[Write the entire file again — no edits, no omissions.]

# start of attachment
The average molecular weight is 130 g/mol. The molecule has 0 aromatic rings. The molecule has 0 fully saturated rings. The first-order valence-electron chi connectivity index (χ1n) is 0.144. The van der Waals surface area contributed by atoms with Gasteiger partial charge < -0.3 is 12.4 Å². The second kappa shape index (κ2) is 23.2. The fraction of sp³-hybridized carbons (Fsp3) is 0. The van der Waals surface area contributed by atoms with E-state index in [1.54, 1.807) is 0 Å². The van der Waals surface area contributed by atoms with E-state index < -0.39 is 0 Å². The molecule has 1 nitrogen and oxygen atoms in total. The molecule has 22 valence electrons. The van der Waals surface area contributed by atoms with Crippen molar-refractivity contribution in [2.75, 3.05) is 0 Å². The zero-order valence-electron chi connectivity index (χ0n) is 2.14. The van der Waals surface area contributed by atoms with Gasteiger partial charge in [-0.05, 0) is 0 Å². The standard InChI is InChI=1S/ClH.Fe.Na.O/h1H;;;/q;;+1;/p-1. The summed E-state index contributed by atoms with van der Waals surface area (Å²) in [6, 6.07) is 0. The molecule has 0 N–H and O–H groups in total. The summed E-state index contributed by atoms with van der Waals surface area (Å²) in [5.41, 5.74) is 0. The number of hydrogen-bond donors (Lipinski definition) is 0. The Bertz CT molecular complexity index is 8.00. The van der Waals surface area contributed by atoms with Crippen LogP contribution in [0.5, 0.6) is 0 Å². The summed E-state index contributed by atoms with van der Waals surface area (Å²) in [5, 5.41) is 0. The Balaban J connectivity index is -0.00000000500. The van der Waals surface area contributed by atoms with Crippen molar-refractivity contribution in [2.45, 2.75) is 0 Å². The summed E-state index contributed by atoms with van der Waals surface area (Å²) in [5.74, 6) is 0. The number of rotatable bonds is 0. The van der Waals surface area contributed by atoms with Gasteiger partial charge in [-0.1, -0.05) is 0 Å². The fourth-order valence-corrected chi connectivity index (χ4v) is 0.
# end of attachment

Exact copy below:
The average molecular weight is 130 g/mol. The molecule has 0 aromatic rings. The molecule has 0 fully saturated rings. The first-order valence-electron chi connectivity index (χ1n) is 0.144. The van der Waals surface area contributed by atoms with Gasteiger partial charge < -0.3 is 12.4 Å². The second kappa shape index (κ2) is 23.2. The fraction of sp³-hybridized carbons (Fsp3) is 0. The van der Waals surface area contributed by atoms with E-state index in [1.54, 1.807) is 0 Å². The van der Waals surface area contributed by atoms with E-state index < -0.39 is 0 Å². The molecule has 1 nitrogen and oxygen atoms in total. The molecule has 22 valence electrons. The van der Waals surface area contributed by atoms with Crippen molar-refractivity contribution in [2.75, 3.05) is 0 Å². The zero-order valence-electron chi connectivity index (χ0n) is 2.14. The van der Waals surface area contributed by atoms with Gasteiger partial charge in [-0.05, 0) is 0 Å². The standard InChI is InChI=1S/ClH.Fe.Na.O/h1H;;;/q;;+1;/p-1. The summed E-state index contributed by atoms with van der Waals surface area (Å²) in [6, 6.07) is 0. The molecule has 0 N–H and O–H groups in total. The summed E-state index contributed by atoms with van der Waals surface area (Å²) in [5.41, 5.74) is 0. The number of hydrogen-bond donors (Lipinski definition) is 0. The Bertz CT molecular complexity index is 8.00. The van der Waals surface area contributed by atoms with Crippen LogP contribution in [0.5, 0.6) is 0 Å². The summed E-state index contributed by atoms with van der Waals surface area (Å²) in [5, 5.41) is 0. The Balaban J connectivity index is -0.00000000500. The van der Waals surface area contributed by atoms with Crippen molar-refractivity contribution in [2.45, 2.75) is 0 Å². The summed E-state index contributed by atoms with van der Waals surface area (Å²) in [5.74, 6) is 0. The number of rotatable bonds is 0. The van der Waals surface area contributed by atoms with Gasteiger partial charge in [-0.1, -0.05) is 0 Å². The fourth-order valence-corrected chi connectivity index (χ4v) is 0.